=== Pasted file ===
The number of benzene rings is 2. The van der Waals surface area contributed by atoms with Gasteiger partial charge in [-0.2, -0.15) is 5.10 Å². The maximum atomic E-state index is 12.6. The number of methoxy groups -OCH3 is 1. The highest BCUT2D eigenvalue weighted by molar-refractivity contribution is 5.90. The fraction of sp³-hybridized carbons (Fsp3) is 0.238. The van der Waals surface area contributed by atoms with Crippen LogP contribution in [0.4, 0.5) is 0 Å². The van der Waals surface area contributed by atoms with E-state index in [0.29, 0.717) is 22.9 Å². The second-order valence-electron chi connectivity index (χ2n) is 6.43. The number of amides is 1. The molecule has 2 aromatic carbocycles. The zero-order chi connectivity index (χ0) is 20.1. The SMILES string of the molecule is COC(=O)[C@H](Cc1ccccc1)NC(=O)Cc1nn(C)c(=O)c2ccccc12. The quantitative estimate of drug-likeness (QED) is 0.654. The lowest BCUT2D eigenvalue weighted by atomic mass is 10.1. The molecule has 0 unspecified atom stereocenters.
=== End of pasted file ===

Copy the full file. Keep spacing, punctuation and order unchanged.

The number of benzene rings is 2. The van der Waals surface area contributed by atoms with Gasteiger partial charge in [-0.2, -0.15) is 5.10 Å². The maximum atomic E-state index is 12.6. The number of methoxy groups -OCH3 is 1. The highest BCUT2D eigenvalue weighted by molar-refractivity contribution is 5.90. The fraction of sp³-hybridized carbons (Fsp3) is 0.238. The van der Waals surface area contributed by atoms with Crippen LogP contribution in [0.4, 0.5) is 0 Å². The van der Waals surface area contributed by atoms with E-state index in [0.29, 0.717) is 22.9 Å². The second-order valence-electron chi connectivity index (χ2n) is 6.43. The number of amides is 1. The molecule has 2 aromatic carbocycles. The zero-order chi connectivity index (χ0) is 20.1. The SMILES string of the molecule is COC(=O)[C@H](Cc1ccccc1)NC(=O)Cc1nn(C)c(=O)c2ccccc12. The quantitative estimate of drug-likeness (QED) is 0.654. The lowest BCUT2D eigenvalue weighted by atomic mass is 10.1. The molecule has 0 unspecified atom stereocenters.